Goalkeeper Hope Solo’s continued presence in the line-up despite awaiting an assault trial – she has pleaded not guilty – brought the team some unwanted mainstream media attention in the wake of several NFL players being benched after domestic violence incidents.

Solo was the least conspicuous player on the field in the first half, as T&T did not muster a shot until the 41st minute on the smooth natural surface at the home of Major League Soccer’s Sporting Kansas City. But nor did the US find the net. Again and again they were repelled by stubborn defending and T&T’s heroic goalkeeper, Kimika Forbes, a university student in Maine, who played on after hurting her back shortly before half-time as she collided with a post in an effort to repel a Megan Rapinoe shot that banged off the bar.

“She’s special,” Waldrum said. “I can’t even describe it in words how many times she came up big for us.” The number Waldrum was searching for was at least 10.

The level of US frustration was evident at half time when several players engaged in heated discussions before exiting the field. This was supposed to be a breeze: the US entered having won all seven previous matches against Trinidad & Tobago, including three victories by double figures. According to FOX Soccer, in 55 qualifying matches the US had scored 312 goals and conceded only 13.

The US won four of its five previous World Cup qualifying tournaments without enduring a single shut-out, but the memory of their only loss still stings. Mexico beat them 2-1 in the semi-finals in 2010, a high-voltage shock that forced the Americans to defeat Costa Rica in a third-place match then overcome Italy in a two-legged play-off to reach the 2011 World Cup, where they finished second. Despite a hat-trick of successive Olympic gold medals, they last lifted the World Cup in 1999.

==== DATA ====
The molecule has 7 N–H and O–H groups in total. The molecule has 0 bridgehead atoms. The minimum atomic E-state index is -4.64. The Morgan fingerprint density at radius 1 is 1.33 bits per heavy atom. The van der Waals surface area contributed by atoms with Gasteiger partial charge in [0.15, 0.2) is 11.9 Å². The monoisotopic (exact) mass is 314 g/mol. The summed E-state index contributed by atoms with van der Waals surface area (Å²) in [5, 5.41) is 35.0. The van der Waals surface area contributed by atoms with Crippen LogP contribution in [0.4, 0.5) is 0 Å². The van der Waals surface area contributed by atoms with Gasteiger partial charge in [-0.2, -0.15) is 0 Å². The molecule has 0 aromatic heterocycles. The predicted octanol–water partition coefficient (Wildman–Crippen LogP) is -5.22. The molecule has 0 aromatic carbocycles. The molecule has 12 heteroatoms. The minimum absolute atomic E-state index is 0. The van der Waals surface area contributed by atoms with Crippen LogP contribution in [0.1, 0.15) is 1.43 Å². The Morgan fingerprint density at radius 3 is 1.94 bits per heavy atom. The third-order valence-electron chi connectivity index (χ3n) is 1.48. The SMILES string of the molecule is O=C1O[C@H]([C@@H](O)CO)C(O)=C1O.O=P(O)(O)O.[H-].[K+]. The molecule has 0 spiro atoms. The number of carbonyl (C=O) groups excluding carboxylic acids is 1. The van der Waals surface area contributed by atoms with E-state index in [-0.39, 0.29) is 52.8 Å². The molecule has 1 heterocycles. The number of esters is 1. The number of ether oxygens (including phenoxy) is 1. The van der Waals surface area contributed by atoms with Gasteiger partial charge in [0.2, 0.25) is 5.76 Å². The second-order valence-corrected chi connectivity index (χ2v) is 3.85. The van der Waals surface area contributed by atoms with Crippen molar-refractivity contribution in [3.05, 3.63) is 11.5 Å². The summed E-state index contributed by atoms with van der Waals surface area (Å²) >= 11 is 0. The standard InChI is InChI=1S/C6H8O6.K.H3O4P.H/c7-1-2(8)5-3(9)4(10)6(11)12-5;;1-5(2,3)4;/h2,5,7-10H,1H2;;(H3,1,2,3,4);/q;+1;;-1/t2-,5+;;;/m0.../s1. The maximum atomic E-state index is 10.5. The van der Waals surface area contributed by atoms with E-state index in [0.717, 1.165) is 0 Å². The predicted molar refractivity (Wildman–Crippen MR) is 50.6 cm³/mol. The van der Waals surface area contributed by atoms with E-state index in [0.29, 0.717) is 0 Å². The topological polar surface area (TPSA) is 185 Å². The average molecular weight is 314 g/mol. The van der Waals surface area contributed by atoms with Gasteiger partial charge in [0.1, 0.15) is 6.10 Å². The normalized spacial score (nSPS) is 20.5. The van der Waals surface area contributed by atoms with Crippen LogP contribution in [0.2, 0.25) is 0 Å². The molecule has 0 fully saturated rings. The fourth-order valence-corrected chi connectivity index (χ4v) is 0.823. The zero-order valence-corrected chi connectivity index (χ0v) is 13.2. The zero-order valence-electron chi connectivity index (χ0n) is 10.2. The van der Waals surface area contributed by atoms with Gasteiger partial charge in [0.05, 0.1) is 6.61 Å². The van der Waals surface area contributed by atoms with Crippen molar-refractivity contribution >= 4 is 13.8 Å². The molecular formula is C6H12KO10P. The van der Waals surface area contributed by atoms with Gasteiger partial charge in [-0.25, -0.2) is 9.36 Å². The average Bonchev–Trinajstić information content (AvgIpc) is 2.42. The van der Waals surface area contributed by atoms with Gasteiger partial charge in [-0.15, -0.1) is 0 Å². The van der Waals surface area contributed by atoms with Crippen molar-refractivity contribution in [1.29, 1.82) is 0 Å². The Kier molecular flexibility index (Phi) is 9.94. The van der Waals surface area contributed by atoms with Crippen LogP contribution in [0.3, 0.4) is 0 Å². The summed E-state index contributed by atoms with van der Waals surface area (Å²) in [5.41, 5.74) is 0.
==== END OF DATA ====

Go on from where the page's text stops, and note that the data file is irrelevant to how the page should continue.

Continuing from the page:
While the American presence coats this tournament’s outcome with a thick layer of inevitability, there is still much at stake for the remaining teams – bar Martinique, who are not Fifa members and so are ineligible to qualify for 2015.

The top two nations from each group advance to semi-finals and a final played near Philadelphia on 26 October, with the finalists and winners of the third-place match qualifying automatically for the World Cup and the fourth-placed side facing Ecuador in a two-legged play-off for the right to join them. The US next play Guatemala near Chicago on Friday, who lost 1-0 to Haiti in the day’s other Group A game.

T&T, a good bet to reach Canada on this evidence, made few forays but intelligently aimed to launch swift counter-attacks using space on the flanks that opened up when their opponents surged forward. With a little more composure they might have scored. Kennya Cordner had a good sight of goal on the hour but her shot zipped wide. Then she delayed her shot too long after 73 minutes when she looked set to give Solo a serious test, and lashed an attempt over with five minutes to go.

The US pressed early in the second half and Wambach found herself clean through after 52 minutes only for the onrushing Forbes to save her dinked attempt and Rapinoe to inexplicably blast over the bar on the rebound. That might have stoked American anxieties – but the goal finally arrived two minutes later, Wambach heading in Alex Morgan’s left-wing cross for her 171st international goal.

Surprisingly, no more followed, and if Cordner had enjoyed a sharper night in front of goal, T&T might have earned a point as well as plaudits.

« Last Edit: October 16, 2014, 03:01:14 PM by Flex »
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Offline Tallman

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Randy Waldrum's Trinidad and Tobago Frustrate United States in CONCACAF Championship